Salmonstock begins to mature

Editor's Note: This story has been edited to correct the spelling of Kate Huber's name. 


The fight against the Pebble Partnership and its plans to mine precious metals around and under the salmon rivers above Bristol Bay included Hula Hoops, all-night jam sessions and ironically named treats – all centered on the fairgrounds at Ninilchik.

The third annual Salmonstock kicked off a three-days of music Friday at the Kenai Peninsula Fairgrounds with a mixture of country rocks, roots music and jam bands, such as Great American Taxi and Moonalice.

Hulahoopers and barefooted dancers celebrated the cause of wild salmon runs in perpetuity at the Ocean Stage under a watchful mural depicting the balance of the male and female form nested around a Fender guitar between the archetypal red and dog salmon.

Acknowledging that while neighbors are still adjusting to the festival in their midst Salmonstock is beginning to gel as a festival, Anders Gustafson, a sport fishing guide on the Kvichak River, executive director of Renewable Resources Foundation and festival founder, said he hopes that some local businesses benefit from the gathering.

By 3 p.m. Friday 659 of the 2,500 pre-sold ticket holders were parked at the festival and in the gate listening to three stages of music and eating festival food bearing names such as “Heady Cake and Bake,” “Stony River Grilled Cheese.”

For night owls, all-night jams were held indoors to keep the sound from traveling into neighboring properties.

One of the early musical crescendos came with the closing of the Friday evening set of the Seth Freeman Band’s full-force delivery of the Allman Brothers’ “Whipping Post” to a crowd raising the dust with their dance.

One telling Alaskan-sign separated Salmonstock from any of the festivals on the summer tour circuit Down South – Xtratufs intermingled with Chaco sandals on the dance floor and in nearby Hacky Sack circles.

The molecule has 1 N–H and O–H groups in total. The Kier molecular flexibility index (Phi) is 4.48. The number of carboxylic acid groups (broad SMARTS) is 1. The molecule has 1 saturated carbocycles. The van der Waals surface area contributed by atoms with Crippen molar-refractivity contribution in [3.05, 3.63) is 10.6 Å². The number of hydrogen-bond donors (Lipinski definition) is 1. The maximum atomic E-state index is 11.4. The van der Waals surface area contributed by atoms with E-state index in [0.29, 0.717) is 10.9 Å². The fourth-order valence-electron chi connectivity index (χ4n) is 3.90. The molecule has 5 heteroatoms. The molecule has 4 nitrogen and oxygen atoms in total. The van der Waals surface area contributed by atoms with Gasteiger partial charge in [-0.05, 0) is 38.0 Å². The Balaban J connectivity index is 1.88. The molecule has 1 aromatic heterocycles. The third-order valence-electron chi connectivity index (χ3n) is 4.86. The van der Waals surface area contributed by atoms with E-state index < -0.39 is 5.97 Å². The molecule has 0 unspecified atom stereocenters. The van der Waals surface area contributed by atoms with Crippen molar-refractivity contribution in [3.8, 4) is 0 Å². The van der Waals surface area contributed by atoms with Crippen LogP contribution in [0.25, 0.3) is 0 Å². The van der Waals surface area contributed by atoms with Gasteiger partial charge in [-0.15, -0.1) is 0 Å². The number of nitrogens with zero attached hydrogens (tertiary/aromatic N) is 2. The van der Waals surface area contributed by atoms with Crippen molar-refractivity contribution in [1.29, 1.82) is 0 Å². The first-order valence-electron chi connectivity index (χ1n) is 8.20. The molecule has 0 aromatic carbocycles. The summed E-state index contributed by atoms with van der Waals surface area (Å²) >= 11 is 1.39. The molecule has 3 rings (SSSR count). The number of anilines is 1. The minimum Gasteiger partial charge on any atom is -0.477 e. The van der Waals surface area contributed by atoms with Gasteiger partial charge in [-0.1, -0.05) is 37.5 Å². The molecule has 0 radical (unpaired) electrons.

Though Pebble is the ultimate target of the non-profit behind the music festival, there was scant evidence of the fight beyond the casual appearance of the by-now classic anti-Pebble sticker, which was mimicked on a few pennant flags and sweatshirts.

“It’s why I started this,” Gustafson, a Homer resident that fishes the rivers of Bristol Bay. “They said that they would have a hole in the ground by now.”

Gustafson said that his organization has the mining company tied up and there is still no mining activity as the festival enters its third year gaining on the ultimate goal of funding the long-term fight against Pebble with proceeds.

Even at less-than-breaking-even, Gustafson said his group’s mission is accomplished through the awareness raised on the anti-pebble mine side along with the social togetherness brought about by attending the festival.

“It’s raising awareness in the population,” Gustafson said. “Particularly the Pebble mine.”

The musical line up is largely put together by Jim Sterns and Jeff Able. Gustafson said Sterns brings 40 years of festival experience to Salmonstock.

Returning for a third year was Great American Taxi, known for its long jams sessions and vocal opposition to the Pebble Mine.

“They’ve become the Salmonstock house band,” said Kate Huber, communications manager for the festival.

Following Moonalice’s Friday musical set, the band handed out custom posters designed and printed for that specific set. Saturday’s performance by the band got its own fresh poster.

If long travel days, inconvenience in location and amenities and performing for half your normal pay is your deal, then Salmonstock is the festival for you, Gustafson said of efforts to build the musical line up in Ninilchik.

“Many bands come to us,” Gustafson said. Those are the ones that want to help with the cause, he said.

Third go and the smallish festival is beginning to figure itself out as a “family” affair.

“We’re starting the salmon party,” Gustafson said. “You’ve got Republicans and Democrats and now the Salmon Party.”


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